How to Read a Poem


UNIT 4: How to Read a Poem

In this Unit, the following aspects will be covered:
- Introduction
- Tips on How to Read a Poem
- How to Read a Poem
- Conclusion

Reading poem is seen as a difficult act for most students. But a good teacher will always encourage students not to have that mentality because it is not true. Poems are the simplest forms of literature. Although some students cannot agree with the mere words, but a teacher should go with them practically so as to prove that the poems are simple. One of the ways to make students believe is by making him or her change the mind towards the poems.

The following are the tips that can make students read, understand and like reading poems:
(1) Poems are not difficult. Encourage them to abandon the notion that poems are difficult.
(2) Read poems aloud. Encourage them that poems are meant to be spoken, so always read them aloud.
(3) Look up a difficult word in a dictionary. If you don’t know a word, look it up in a dictionary or leave it if you have the general meaning of the line.
(4) Tell the students that poems have no hidden meaning. It has known meanings that you have not realized until you read it. Reading poems is just like anything else in life that should be learnt so that to be mastered.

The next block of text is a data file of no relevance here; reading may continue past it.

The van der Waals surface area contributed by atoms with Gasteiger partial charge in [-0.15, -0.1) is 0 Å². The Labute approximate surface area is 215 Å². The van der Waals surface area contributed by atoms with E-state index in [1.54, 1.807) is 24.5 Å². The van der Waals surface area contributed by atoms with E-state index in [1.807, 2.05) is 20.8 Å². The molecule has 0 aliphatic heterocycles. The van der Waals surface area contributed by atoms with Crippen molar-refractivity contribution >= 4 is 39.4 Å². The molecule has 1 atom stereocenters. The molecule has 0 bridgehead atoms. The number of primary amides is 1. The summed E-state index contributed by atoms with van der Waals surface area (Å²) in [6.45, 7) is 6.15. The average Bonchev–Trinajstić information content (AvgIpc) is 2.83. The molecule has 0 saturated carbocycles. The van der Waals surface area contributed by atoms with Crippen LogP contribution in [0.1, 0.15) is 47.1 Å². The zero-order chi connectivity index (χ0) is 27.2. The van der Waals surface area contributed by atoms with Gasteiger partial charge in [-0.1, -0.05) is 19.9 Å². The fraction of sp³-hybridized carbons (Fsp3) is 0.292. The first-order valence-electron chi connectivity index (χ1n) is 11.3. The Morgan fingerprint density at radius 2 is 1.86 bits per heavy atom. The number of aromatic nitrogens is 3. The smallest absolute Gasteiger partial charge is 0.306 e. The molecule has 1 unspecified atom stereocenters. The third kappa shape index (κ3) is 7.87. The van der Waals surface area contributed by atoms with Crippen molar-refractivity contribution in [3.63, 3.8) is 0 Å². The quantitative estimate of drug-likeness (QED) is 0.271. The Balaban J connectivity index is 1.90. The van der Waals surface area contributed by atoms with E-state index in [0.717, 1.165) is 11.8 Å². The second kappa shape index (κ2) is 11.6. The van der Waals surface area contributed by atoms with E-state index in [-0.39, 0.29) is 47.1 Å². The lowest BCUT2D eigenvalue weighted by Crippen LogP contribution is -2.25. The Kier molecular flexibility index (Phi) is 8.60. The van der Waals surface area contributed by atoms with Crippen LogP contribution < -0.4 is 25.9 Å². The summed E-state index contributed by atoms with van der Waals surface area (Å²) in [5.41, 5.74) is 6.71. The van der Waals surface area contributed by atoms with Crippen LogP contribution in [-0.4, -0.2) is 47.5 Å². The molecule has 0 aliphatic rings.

(5) It is a good idea to separate the poet from the speaker of the poem. A poet wears a mask, so don’t equate poet and speaker so that you can deny a poem any imaginative force that lies outside of her lived life.
(6) Note down something as you read a poem. Reading without writing is like walking without moving your arms. You can do it and still reach destination, but it will always feel like you’re missing something essential about the activity.
(7) Importance of reading poems. As your ability to read poems improves, so will your ability to read the news, novels, legal briefs, advertisements, etc.
(8) Reading poetry is not only about reading poetry. It improves syntax and diction which can enhance your awareness of the world, even those things that don’t deal directly in words. A dress, a building, a night sky – all involve systems of pattern-recognition and extrapolation.
(9) Reading poems cultivate an urge to read more poems. Thus, reading poems make the reader wants to read more and become more intelligent and smart.
(10) Reading a good poem doesn’t give you something to talk about. It silences you. Reading a great poem pushes further. It prepares you for the silence that perplexes us all: death.

The students and teacher at this stage, they discuss the guidelines on the better reading of the poem. The following are the stages on How to Read a Poem and understand it:
(1) Read with a pencil
When you are reading a poem with a pencil, you can react to it instantly. You can mark some important points or sections. You can even draw the lines to show connected ideas.